Skip to Content
Uncategorized

California Researchers Want a Climate Science Institute to Plug Holes Left by Trump

August 17, 2017

The new president is no fan of climate research and clean energy technology, which is prompting many people to take matters into their own hands. Chief among them is California, which has already proposed an ambitious new cap-and-trade carbon scheme that aims to funnel some of the money it generates into clean energy research. Now, Nature reports that a band of academics from the state's best universities will be clamoring for some of that cash too in an effort to establish the California Climate Science and Solutions Institute.

According to the report, the institute, which would carry out both basic and applied climate research, is being supported by all of the University of California campuses, as well as Stanford and CalTech. Those involved with the plan expect to work up a proposal that they’ll present to state lawmakers later this year, with the hope of setting up the organization by September 2018. But as one cautious commentator points out to Nature, there will be huge demand for the cap-and-trade system’s allocated cash flows—so for now, the plans remain little more than an idea.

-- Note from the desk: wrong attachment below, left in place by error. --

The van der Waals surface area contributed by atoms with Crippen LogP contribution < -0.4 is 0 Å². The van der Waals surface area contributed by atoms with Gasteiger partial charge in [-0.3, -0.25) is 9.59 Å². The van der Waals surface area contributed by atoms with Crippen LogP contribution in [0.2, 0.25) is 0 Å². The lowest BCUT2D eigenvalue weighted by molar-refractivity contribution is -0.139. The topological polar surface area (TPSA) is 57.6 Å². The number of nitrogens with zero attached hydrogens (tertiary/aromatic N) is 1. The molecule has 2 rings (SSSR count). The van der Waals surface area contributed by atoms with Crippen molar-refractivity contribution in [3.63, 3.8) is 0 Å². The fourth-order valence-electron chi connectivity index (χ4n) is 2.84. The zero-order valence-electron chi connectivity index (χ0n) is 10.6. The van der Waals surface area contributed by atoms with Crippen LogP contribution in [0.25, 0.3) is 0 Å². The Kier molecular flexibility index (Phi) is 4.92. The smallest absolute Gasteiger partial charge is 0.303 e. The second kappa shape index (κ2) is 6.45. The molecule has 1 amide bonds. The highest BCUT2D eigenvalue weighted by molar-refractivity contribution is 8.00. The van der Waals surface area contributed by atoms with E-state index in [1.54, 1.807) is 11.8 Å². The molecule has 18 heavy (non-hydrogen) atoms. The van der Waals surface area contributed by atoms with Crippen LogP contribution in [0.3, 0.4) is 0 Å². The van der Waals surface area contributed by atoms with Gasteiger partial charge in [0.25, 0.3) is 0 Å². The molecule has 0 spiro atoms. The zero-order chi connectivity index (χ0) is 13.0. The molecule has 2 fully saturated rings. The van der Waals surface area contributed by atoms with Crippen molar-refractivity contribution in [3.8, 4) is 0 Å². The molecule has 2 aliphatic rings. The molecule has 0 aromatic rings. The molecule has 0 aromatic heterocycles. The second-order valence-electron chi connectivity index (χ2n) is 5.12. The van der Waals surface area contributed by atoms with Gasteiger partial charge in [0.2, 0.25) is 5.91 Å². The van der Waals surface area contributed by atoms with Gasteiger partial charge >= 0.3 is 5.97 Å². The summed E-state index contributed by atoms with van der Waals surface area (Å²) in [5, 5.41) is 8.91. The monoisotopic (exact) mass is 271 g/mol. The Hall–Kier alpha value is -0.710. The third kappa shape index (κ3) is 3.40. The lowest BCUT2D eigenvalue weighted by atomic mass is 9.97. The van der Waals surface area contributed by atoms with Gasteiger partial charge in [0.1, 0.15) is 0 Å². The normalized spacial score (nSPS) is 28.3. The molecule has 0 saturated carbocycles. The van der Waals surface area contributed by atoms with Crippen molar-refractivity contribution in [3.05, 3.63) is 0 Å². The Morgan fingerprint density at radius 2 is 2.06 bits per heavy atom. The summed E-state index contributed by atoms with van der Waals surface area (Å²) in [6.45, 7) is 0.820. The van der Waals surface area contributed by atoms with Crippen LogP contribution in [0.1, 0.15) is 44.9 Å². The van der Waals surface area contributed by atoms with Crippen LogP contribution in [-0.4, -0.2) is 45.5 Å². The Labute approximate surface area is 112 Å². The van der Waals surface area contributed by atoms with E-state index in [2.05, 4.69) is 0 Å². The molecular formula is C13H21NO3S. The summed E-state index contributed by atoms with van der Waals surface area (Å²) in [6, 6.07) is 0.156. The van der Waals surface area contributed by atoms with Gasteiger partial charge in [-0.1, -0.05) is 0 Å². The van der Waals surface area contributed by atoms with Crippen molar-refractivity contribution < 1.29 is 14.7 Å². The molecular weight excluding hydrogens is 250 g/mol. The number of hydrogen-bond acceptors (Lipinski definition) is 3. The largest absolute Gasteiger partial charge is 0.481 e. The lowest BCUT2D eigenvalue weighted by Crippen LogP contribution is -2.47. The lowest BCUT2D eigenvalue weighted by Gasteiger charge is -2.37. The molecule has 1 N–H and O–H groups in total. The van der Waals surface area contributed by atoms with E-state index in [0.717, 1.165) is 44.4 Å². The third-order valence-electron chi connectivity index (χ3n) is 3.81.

Deep Dive

Uncategorized

Embracing CX in the metaverse

More than just meeting customers where they are, the metaverse offers opportunities to transform customer experience.

Identity protection is key to metaverse innovation

As immersive experiences in the metaverse become more sophisticated, so does the threat landscape.

The modern enterprise imaging and data value chain

For both patients and providers, intelligent, interoperable, and open workflow solutions will make all the difference.

Scientists have created synthetic mouse embryos with developed brains

The stem-cell-derived embryos could shed new light on the earliest stages of human pregnancy.

Stay connected

Illustration by Rose Wong

Get the latest updates from
MIT Technology Review

Discover special offers, top stories, upcoming events, and more.

Thank you for submitting your email!

Explore more newsletters

It looks like something went wrong.

We’re having trouble saving your preferences. Try refreshing this page and updating them one more time. If you continue to get this message, reach out to us at customer-service@technologyreview.com with a list of newsletters you’d like to receive.